Today, I will like to talk about how people view their own self i.e., the erroneous view of the existence of self (sakkaya dithi). In accordance with the expression

'santo kayo sakkayo', sakkaya is a compound of sa or santa (existing or evident through direct experience) & kaya (nama-rupa aggregates).

Sayadaw U Pandita (http://www.thisismyanmar.com/nibbana/pandit10.htm)


From The Dhamma Encyclopedia

Sakkāya: 'existing group'. 'this word is usually translated by 'personality', but according to the commentaries it corresponds to sat-kāya 'existing group', hence not to Sanskrit sva-kāya 'own group' or 'own body'. In the suttas e.g. M. 44 it is said to be a name for the 5 groups of existence khandha : Sakkāya, o Brother Visākha, is said by the Blessed One to be a name for the 5 groups as objects of clinging upādāna-khandha to wit: materiality, feeling, perception, mental constructions and consciousness.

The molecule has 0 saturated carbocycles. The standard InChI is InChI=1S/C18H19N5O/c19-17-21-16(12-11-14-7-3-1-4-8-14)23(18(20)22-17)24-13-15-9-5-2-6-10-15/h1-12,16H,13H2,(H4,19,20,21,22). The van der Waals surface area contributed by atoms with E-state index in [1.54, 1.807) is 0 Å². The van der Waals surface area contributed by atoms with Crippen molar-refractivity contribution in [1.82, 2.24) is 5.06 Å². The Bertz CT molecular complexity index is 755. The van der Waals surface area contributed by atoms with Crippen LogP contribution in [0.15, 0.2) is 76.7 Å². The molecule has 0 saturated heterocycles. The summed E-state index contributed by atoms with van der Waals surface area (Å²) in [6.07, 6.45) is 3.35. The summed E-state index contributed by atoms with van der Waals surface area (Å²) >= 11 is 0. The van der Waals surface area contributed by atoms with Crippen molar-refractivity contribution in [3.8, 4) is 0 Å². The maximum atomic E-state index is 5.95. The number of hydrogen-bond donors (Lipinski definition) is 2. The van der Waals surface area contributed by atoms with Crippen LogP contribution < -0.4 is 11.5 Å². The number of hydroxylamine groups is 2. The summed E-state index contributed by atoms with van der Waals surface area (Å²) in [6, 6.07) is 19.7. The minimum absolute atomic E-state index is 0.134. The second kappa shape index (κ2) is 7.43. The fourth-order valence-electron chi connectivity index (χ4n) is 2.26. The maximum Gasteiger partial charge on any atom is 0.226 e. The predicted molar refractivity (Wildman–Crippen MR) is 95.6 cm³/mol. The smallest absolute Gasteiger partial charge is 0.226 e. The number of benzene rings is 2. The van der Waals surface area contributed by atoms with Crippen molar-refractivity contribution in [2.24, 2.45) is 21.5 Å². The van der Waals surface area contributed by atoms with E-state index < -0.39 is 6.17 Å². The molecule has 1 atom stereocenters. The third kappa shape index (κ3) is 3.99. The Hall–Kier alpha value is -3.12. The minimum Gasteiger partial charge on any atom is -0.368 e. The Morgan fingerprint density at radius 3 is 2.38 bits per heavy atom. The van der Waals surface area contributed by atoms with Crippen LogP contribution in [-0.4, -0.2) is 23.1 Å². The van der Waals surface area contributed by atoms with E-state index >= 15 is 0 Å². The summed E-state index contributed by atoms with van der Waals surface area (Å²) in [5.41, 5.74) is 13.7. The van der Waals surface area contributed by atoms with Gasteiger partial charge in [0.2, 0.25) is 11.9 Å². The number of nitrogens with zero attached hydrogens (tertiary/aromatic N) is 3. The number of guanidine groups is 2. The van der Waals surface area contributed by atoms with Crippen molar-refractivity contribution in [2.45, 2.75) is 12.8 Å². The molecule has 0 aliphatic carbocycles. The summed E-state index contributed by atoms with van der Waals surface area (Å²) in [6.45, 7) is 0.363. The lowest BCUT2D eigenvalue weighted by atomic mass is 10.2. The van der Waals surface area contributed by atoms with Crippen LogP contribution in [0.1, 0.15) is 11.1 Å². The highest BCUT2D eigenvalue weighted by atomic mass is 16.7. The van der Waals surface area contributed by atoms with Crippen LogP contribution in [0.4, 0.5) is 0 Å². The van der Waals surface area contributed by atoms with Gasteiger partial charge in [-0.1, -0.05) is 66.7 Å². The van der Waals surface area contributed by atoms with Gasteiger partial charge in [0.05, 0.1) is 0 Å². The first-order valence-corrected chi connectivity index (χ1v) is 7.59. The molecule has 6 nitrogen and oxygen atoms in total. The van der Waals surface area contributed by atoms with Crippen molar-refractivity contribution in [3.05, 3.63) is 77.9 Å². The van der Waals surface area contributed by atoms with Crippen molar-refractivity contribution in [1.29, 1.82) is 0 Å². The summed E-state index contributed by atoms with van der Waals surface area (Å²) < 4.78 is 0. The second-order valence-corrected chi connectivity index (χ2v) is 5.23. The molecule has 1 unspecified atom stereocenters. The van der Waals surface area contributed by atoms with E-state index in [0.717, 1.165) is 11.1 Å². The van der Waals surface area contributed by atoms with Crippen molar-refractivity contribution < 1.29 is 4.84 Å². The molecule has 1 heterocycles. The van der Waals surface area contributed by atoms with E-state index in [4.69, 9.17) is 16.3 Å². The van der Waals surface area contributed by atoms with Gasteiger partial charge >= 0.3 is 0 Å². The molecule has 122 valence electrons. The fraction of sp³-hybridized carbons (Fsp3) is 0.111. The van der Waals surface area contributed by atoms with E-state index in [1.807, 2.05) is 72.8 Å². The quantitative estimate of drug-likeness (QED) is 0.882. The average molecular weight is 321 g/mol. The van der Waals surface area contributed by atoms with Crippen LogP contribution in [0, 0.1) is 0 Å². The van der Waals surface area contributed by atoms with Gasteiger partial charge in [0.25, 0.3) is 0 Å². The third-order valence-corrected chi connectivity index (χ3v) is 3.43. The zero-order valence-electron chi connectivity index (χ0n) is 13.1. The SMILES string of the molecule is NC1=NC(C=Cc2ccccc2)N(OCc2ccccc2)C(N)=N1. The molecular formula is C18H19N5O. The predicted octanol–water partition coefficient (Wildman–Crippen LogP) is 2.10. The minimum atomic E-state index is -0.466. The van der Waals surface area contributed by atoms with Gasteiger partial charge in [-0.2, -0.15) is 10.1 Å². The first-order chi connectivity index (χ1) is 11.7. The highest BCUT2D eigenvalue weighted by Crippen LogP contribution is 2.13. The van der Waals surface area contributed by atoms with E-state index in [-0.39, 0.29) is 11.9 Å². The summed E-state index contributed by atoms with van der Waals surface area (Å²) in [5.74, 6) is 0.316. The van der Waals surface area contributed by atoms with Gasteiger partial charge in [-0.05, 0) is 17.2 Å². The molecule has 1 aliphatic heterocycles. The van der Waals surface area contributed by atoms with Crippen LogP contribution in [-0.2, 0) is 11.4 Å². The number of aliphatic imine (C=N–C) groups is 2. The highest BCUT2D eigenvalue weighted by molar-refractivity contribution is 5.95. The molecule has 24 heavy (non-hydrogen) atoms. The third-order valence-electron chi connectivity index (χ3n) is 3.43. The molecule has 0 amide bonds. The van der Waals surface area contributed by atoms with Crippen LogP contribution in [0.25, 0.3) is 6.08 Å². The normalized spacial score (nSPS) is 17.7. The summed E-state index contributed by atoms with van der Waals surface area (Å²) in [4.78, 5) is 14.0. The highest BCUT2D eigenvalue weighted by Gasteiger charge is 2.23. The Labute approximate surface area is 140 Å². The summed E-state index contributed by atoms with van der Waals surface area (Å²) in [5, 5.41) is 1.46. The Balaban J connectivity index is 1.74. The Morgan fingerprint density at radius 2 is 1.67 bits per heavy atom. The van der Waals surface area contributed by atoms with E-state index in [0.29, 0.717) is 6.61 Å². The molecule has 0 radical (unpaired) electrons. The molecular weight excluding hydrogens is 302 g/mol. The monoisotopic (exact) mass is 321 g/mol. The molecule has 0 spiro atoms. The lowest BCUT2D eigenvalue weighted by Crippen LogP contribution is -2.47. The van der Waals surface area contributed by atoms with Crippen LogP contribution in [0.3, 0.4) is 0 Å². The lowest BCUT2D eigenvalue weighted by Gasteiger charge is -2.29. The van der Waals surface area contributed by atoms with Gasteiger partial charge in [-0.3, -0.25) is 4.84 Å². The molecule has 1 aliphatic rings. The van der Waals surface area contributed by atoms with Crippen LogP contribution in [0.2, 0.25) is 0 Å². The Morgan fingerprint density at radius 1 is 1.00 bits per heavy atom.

The last quote is interesting, since it mentions what I personally would regard 'sakkāya' to mean, namely, sva-kāya 'own group' or 'own body'. Often, the Commentaries are incorrect. 'Sva-kāya' ('own group') makes more sense than 'sat-kāya' ('existing group').

;D


sakkāyo sakkāyo’ti, ayye, vuccati. Katamo nu kho, ayye, sakkāyo vutto bhagavatā?

Pañca kho ime, āvuso visākha, upādānakkhandhā sakkāyo vutto bhagavatā, seyyathidaṃ – rūpupādānakkhandho, vedanupādānakkhandho, saññupādānakkhandho, saṅkhārupādānakkhandho, viññāṇupādānakkhandho. Ime kho, āvuso visākha, pañcupādānakkhandhā sakkāyo vutto bhagavatā.

"Sakkāyo , sakkāyo,' it is said, lady. Which sakkāyo is described by the Blessed One?

There are these clingings to the five aggregates, friend Visakha: form as a clung-to-aggregate, feeling as a clung-to-aggregate, perception as a clung-to-aggregate , fabrications as a clung-to-aggregate, consciousness as a clung-to-aggregate. This clinging to the five aggregates is the sakkāyo described by the Blessed One.

MN 44 (http://www.accesstoinsight.org/tipitaka/mn/mn.044.than.html)

Element
05 Apr 13, 23:41
To add, for a friend who emailed me:

the Pali is:

te kāyassa bhedā paraṃ maraṇā